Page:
THIS I BELIEVE
I believe in Love with Sacrifice.
My mom and dad grew up on farms in rural Vale, North Carolina. They eloped to Gaffney, South Carolina on September 12, 1928 when mom was 16 and dad was 21.
Dad had left the farm and moved to the small town of Drexel, North Carolina and found work in the knitting mill. Immediately after they were married, Mom returned to her parents’ farm and finished high school, after which she joined Dad in Drexel. They had four children, born between 1931 and 1939. Mom also worked in the knitting mill. Life was good in the small town where everyone knew everyone else. There was a lot more love to be shared than there were material things.
That is, everything was good until World War II; then sacrifices became necessary. In 1943 at age 35 my dad was called up to serve his country. With a wife and four children, he could have appealed for a deferment, but chose not to. It was difficult to leave his family, but he and his wife made the sacrifice for the love of their country.
Dad went for military training to Georgia and Texas and Mom packed up the four kids and moved back to the farm with her parents. Mom and some other farm ladies car-pooled to factory jobs in town. We kept the house in Drexel, and in the front window hung a flag with 1 star to show that we had one loved one serving our country.
Mom went to visit Dad twice while he was in training. Excerpts from cards she sent to him on her way back home from these visits read:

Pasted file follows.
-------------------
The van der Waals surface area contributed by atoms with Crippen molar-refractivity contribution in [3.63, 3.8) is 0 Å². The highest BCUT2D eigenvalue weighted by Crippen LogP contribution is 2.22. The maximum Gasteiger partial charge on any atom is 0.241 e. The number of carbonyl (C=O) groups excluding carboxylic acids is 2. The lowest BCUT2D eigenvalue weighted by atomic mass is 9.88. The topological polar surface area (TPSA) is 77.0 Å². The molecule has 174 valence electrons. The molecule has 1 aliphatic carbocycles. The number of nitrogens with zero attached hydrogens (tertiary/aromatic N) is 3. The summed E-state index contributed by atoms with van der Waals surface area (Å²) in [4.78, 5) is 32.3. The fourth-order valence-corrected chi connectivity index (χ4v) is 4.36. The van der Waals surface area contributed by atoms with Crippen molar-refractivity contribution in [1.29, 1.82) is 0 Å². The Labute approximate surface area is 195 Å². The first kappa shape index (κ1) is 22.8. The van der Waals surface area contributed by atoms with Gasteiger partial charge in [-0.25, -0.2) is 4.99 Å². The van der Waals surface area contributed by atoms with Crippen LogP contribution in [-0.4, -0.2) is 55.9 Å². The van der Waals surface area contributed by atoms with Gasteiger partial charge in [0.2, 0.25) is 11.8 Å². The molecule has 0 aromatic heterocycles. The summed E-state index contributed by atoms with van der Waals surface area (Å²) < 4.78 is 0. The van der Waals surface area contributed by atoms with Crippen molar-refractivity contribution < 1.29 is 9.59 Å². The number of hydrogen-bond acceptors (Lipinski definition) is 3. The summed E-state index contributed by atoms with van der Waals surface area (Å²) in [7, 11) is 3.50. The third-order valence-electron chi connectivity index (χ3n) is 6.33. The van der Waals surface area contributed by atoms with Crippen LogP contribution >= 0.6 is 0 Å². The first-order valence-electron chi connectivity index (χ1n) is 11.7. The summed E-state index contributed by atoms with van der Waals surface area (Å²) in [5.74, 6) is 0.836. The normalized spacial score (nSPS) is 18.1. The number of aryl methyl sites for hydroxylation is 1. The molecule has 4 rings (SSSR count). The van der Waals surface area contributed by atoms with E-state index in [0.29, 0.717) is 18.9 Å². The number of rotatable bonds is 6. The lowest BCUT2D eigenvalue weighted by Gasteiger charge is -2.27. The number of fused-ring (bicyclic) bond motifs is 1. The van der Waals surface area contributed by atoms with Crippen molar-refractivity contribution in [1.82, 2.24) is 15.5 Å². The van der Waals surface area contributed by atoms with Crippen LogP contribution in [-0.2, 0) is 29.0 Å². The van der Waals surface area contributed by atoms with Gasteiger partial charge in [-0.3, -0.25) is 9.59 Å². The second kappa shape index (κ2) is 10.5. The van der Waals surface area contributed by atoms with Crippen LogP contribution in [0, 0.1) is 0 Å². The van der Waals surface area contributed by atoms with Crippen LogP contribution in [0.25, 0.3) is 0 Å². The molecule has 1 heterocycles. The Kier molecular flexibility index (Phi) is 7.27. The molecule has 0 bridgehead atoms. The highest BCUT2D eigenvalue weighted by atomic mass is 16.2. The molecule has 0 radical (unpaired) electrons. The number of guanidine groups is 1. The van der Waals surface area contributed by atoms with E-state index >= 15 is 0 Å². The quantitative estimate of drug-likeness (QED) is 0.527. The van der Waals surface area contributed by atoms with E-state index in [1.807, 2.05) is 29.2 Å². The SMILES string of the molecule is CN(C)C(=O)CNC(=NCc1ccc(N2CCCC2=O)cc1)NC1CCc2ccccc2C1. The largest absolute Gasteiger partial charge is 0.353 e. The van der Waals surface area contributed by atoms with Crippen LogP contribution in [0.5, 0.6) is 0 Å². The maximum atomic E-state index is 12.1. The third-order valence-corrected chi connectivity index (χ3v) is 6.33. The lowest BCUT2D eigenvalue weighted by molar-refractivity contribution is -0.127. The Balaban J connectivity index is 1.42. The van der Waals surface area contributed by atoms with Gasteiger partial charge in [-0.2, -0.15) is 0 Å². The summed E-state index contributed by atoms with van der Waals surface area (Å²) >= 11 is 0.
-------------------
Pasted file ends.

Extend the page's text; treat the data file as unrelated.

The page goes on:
June, 1944 Camp Stewart, Georgia “Hello My Darling, It is 15 till 8, going to breakfast and will catch a bus to Hinesville. Be good & do not worry. I love you and will come back as soon as I can. I’m O.K. Bye. I love you and have had a grand time.” Jessie.
December, 1944 “Monday eve. 5 o’clock Hello Darling, I am at Texarkana will leave here by bus for Memphis at 6. Train does not leave until 10:25 tonight. I love you. Hurry home.” Jess
These trips were quite an adventure for the young farm girl, who previously had been no farther away from home than to Gaffney, South Carolina.
Dad went on to fight in Europe; he served in General Patton’s Third Army and was awarded a Purple Heart and the CIB with two battle stars.
Following is from a post card that Dad sent to me, his youngest son. “Bobby do you want to start school? I bet you will be a sight in school. Bobby I have just looked at your picture.”
PFC Burgin Rhoney Shull returned to his beloved wife and children at the end of World War II.
Jessie was killed 5 years later in a tragic automobile accident. She died at the age of 38, having lived, loved and sacrificed.
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